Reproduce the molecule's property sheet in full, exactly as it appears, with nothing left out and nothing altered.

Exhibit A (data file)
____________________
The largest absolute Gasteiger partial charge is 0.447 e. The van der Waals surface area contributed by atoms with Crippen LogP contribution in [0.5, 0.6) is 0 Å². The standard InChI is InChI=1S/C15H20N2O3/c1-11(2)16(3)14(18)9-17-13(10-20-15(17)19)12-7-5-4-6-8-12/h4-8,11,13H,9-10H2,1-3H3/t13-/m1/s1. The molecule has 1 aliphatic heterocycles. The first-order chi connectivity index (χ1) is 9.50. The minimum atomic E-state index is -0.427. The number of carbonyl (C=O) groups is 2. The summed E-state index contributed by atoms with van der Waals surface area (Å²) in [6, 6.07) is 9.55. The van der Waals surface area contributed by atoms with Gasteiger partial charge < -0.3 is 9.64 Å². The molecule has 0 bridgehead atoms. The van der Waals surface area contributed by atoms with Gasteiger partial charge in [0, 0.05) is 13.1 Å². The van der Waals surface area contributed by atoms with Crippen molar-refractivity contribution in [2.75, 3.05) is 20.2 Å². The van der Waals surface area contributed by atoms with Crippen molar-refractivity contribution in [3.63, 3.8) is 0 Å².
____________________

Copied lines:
The largest absolute Gasteiger partial charge is 0.447 e. The van der Waals surface area contributed by atoms with Crippen LogP contribution in [0.5, 0.6) is 0 Å². The standard InChI is InChI=1S/C15H20N2O3/c1-11(2)16(3)14(18)9-17-13(10-20-15(17)19)12-7-5-4-6-8-12/h4-8,11,13H,9-10H2,1-3H3/t13-/m1/s1. The molecule has 1 aliphatic heterocycles. The first-order chi connectivity index (χ1) is 9.50. The minimum atomic E-state index is -0.427. The number of carbonyl (C=O) groups is 2. The summed E-state index contributed by atoms with van der Waals surface area (Å²) in [6, 6.07) is 9.55. The van der Waals surface area contributed by atoms with Gasteiger partial charge < -0.3 is 9.64 Å². The molecule has 0 bridgehead atoms. The van der Waals surface area contributed by atoms with Gasteiger partial charge in [0, 0.05) is 13.1 Å². The van der Waals surface area contributed by atoms with Crippen molar-refractivity contribution in [2.75, 3.05) is 20.2 Å². The van der Waals surface area contributed by atoms with Crippen molar-refractivity contribution in [3.63, 3.8) is 0 Å².